China’s cotton yarn market, one of the biggest in the world, has been relatively quiet since the country ended its cotton stockpiling policy last year.
However, exhibitors at the Yarn Expo Spring show in 2015 had said they have seen signs indicating the market is starting to pick up.
KL Palaniappan, president of Loyal Textile Mills Ltd in India had said, “I can see Chinese customers are ready for more imports now, and we are confident we can increase our export volume to China by 30-40 per cent.”
Sharing the same optimistic view was Anupam Agrawal, spun yarn business director at PT Indo-Rama Synthetics Tbk in Indonesia.
Agrawal had stated, “I think demand for yarn products in China is still large and the market has already bottomed out. I think the general sentiment will get better in the last quarter of this year.”
Yarn Expo Autumn 2015 take places for the first time at a bigger venue that is closer to China’s textile manufacturing hubs from October 13–15, 2015 in the National Exhibition and Convention Center (Shanghai).
“The three-day event will be held in hall 4.1 of the Centre where the successful Spring edition was held earlier in March this year,” a press release from the organiser Messe Frankfurt said.
“This new venue is closer to the country’s textile manufacturing hubs and it’s easier for buyers to conduct factory visits after the show,” said Wendy Wen, senior general manager of Messe Frankfurt (HK) Ltd.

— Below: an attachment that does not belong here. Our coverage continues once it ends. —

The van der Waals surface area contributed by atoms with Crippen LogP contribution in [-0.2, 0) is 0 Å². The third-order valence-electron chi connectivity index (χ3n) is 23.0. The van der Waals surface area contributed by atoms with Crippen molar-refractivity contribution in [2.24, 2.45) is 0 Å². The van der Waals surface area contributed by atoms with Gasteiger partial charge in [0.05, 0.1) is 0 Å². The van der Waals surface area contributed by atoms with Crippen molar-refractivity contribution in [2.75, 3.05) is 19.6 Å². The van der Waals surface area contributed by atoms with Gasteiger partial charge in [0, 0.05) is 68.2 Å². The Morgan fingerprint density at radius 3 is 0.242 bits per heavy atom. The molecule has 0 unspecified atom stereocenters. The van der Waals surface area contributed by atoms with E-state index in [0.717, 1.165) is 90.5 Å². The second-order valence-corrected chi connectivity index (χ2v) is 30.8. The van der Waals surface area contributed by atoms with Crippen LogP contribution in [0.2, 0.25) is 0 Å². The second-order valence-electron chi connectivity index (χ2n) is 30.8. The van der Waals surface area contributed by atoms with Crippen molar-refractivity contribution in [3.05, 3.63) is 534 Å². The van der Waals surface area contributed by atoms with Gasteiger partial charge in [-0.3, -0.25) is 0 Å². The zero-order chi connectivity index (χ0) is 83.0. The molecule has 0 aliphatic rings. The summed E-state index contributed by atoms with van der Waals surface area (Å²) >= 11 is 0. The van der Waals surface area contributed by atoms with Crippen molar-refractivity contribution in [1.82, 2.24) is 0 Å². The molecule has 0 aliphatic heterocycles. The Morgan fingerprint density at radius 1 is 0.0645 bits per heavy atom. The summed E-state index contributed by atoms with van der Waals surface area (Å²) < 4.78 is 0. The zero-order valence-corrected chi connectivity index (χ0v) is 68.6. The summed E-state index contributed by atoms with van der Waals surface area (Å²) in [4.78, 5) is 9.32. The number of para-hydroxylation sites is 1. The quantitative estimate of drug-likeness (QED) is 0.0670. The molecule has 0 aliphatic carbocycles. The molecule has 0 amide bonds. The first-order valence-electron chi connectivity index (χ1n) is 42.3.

She also added by saying that relocating the autumn show to the new venue will also help to bring more trade visitors to the fair.
Over 7,000 trade visitors from 62 countries and regions attended the last autumn show, representing an increase of 18 per cent year over year.
“If not for this fair, we would not be able to meet so many customers, especially those from overseas,” said Sara Wang, from repeat exhibitor Shanghai Lansheng Daewoo Corp, at last year’s fair.
Attracted by the busy visitor flow at the 2014 fair, the Indian Pavilion, co-organised by the Cotton Textiles Export Promotion Council (TEXPROCIL), has confirmed to return once again this year.
“This fair is important for us as we can make business contacts with not only Chinese customers, but also those from outside of China,” said Ravindranathan Narayanasamy, joint director at TEXPROCIL.
He also added that around 30 per cent of the total visitors that came to the Indian pavilion were from overseas, and 70 per cent were from Mainland China.
Other than a more diversified customer base, an enhancement in buyer quality is also what encouraged the Indian Pavilion to return this year.
“We saw more Chinese end users and manufacturers coming to the fair this year, showing an improvement in the visitor quality,” Narayanasamy noted.
“And based on the results from the past several editions, 30 per cent of visitors that came to our booths actually placed an order with the suppliers after the fair,” he observed.